While at the game we talked about old times and took up money for a donation that was presented to the booster club. We also offered to provide help and support to the booster club.

    I encourage others to look at the music programs in your area. Is there a need? If so, do what you can. Standing by and shaking your head does nothing to improve the situation.
     
  4. Pete

    Pete Piano User

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    IMHO there are many variables to this problem. First of all, most students can't relate to playing music in marching band. There aren't many of them that can appreciate it for what it is. They aren't exposed to much music that has horns in it, whether on TV, radio, video, etc. The media chiefs have dumbed down music in America over the past 25 years or so. Actually, the Beatles used horns on their recordings using some of the London Symphony players if some of you recall. Blood, Sweat & Tears, Tower of Power, Chicago, Chase, Brecker Brothers, Cold Blood, etc. were just some of the main groups some of us were exposed to growing up. We had validation as horn players. Doc was on TV every night on the Tonight Show with Johnny Carson. It was cool to be a trumpet player, trombone player, or saxophone player.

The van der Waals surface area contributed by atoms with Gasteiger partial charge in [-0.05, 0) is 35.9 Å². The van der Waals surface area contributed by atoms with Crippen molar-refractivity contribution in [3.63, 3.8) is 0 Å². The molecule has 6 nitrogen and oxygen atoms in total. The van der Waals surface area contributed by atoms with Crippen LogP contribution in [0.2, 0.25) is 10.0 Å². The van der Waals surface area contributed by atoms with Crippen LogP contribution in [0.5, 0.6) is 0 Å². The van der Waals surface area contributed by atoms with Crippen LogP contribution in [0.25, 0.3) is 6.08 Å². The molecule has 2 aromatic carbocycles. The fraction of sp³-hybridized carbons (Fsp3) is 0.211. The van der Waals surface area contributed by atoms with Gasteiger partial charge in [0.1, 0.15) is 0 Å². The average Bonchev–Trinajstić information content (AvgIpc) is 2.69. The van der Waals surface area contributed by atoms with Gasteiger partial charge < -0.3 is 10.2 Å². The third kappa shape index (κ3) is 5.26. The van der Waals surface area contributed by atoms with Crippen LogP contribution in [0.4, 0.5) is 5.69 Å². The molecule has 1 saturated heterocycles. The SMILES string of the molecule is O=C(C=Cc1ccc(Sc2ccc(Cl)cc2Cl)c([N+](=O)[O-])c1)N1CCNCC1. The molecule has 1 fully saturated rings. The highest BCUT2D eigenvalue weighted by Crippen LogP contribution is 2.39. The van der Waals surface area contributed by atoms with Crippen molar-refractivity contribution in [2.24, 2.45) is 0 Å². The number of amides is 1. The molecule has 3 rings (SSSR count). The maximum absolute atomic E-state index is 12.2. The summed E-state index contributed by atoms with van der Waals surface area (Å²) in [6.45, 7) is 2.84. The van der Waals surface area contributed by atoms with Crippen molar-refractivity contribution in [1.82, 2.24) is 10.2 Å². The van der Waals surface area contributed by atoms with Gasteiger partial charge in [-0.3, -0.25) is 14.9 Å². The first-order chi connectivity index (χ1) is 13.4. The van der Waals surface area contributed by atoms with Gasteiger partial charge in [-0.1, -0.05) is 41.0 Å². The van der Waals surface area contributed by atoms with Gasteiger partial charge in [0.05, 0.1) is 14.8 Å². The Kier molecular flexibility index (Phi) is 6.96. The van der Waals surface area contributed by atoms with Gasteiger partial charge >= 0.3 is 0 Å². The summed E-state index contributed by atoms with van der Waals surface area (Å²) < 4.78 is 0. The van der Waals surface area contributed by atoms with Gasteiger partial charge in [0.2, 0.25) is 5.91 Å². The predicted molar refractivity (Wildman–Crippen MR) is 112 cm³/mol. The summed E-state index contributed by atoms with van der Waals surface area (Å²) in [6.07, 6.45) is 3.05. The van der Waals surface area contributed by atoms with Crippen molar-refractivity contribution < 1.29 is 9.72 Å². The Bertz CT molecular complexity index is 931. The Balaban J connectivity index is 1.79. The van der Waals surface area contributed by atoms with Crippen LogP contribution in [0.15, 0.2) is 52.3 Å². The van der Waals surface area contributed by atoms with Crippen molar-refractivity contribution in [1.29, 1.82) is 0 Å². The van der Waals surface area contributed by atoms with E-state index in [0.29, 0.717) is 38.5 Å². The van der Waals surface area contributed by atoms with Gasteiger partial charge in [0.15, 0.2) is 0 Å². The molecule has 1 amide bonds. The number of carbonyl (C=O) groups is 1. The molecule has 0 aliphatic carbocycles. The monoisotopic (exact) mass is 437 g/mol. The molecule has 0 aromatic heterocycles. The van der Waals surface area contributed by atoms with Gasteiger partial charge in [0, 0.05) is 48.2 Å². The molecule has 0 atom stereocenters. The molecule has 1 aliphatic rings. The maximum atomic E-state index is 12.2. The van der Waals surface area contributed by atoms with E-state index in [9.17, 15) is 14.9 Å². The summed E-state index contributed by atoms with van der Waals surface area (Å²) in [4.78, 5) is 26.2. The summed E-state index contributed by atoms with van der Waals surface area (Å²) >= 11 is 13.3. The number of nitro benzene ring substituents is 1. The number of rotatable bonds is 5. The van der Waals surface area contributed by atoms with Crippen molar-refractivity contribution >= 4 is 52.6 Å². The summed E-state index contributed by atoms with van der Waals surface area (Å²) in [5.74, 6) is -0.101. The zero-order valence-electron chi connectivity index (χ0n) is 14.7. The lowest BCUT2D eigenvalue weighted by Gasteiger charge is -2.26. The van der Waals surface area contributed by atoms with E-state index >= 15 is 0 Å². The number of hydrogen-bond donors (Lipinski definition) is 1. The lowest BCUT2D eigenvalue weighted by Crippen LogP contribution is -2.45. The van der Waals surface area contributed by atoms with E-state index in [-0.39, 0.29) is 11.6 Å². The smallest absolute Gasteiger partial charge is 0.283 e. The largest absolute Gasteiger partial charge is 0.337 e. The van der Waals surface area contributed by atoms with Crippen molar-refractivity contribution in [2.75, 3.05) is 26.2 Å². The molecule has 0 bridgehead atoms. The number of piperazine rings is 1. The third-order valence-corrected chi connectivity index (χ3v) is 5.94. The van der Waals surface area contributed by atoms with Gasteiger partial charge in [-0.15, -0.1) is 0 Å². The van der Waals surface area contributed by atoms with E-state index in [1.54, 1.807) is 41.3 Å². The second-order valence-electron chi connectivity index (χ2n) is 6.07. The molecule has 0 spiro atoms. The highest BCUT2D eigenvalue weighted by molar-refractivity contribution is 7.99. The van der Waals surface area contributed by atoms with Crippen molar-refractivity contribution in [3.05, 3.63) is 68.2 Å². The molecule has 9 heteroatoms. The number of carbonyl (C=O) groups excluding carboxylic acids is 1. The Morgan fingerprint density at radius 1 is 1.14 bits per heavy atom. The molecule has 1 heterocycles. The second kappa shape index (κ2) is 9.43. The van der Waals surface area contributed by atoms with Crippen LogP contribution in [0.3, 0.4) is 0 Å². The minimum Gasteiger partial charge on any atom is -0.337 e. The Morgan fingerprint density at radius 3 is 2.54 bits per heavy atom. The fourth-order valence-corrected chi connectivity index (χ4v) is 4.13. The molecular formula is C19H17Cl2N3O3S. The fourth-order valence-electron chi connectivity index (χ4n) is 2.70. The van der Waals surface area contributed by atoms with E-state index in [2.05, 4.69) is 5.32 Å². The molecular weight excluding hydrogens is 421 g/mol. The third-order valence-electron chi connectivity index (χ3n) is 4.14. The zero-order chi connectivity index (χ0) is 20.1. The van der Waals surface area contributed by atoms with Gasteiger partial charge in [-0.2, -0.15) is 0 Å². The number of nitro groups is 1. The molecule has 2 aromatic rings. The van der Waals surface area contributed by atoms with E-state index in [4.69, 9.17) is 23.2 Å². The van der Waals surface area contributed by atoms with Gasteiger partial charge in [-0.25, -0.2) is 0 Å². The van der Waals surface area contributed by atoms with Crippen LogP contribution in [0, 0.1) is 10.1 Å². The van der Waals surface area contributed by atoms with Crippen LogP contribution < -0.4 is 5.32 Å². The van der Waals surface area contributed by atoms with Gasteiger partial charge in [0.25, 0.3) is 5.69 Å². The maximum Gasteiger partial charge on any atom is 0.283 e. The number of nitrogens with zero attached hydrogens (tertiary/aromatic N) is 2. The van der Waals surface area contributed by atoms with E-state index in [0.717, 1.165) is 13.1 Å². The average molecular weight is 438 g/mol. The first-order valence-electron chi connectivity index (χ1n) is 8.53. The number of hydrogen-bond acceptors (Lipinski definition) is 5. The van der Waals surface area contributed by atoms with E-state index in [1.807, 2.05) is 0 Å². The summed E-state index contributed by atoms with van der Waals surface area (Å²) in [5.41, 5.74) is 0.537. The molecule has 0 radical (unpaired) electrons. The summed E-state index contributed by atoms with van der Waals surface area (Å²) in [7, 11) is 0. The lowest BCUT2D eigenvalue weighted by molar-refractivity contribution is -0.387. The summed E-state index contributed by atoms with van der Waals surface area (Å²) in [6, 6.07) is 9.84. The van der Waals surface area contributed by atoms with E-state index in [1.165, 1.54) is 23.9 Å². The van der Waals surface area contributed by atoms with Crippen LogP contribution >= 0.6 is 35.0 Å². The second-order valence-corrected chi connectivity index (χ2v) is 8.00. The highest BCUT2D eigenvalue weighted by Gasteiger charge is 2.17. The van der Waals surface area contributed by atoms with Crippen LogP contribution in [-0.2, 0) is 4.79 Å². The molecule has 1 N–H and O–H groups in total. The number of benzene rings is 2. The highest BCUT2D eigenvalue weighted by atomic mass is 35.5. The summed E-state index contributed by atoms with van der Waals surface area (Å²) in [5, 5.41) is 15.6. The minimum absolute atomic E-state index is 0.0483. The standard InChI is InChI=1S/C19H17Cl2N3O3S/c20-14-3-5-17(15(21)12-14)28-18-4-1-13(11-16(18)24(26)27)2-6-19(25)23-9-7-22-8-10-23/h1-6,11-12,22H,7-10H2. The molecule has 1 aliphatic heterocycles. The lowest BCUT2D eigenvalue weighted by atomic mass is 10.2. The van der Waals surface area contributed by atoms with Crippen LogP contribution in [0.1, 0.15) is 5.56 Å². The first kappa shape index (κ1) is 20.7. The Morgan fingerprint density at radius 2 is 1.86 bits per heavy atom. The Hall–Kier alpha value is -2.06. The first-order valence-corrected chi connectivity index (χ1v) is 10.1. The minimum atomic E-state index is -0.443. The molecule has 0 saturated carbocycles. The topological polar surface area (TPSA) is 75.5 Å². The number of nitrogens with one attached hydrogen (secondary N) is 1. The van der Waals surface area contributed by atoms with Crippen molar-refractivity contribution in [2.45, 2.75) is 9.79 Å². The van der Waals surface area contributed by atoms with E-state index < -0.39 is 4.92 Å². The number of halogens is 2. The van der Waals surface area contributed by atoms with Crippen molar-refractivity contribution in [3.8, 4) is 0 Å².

Digital sampling of real live horn players were starting to be programmed into software to take the place of horn players in the 1980's. Audiences were allowed to be out of control and behave poorly at concerts, and this has carried over today. The behavior is like that of a sporting event where most anything is accepted: rudeness, talking, cell phones, inappropriate comments, entitlment, etc.

    Culturally, Jazz is our music. It is not widely accepted by the masses for various reasons. One reason is that they actually have to pay attention and understand what is going on. The term "Jazz" has been skewed, to conform to marketing ideas. The public has been less educated over the past 25 years or so to accept various forms of art, not just music. Many can't even relate to context: big band requests for "Stairway to Heaven", etc shows ignorance for the style of music that they don't get. I'm not making this up.

    I've been a professional musician since I was 18, part-time and full time. Some of what I thought were my worst gigs artistically, were the gigs we would get the most compliments for. It is not just music education in schools, it is art at it's highest level being dismissed by many as not being important. Many around my location in Western Massachusetts seem to glorify the future baseball star, over the future musican. The former they believe has that $50 million dollar contract potential, and the later has the potential for working part-time around here and having to work another job.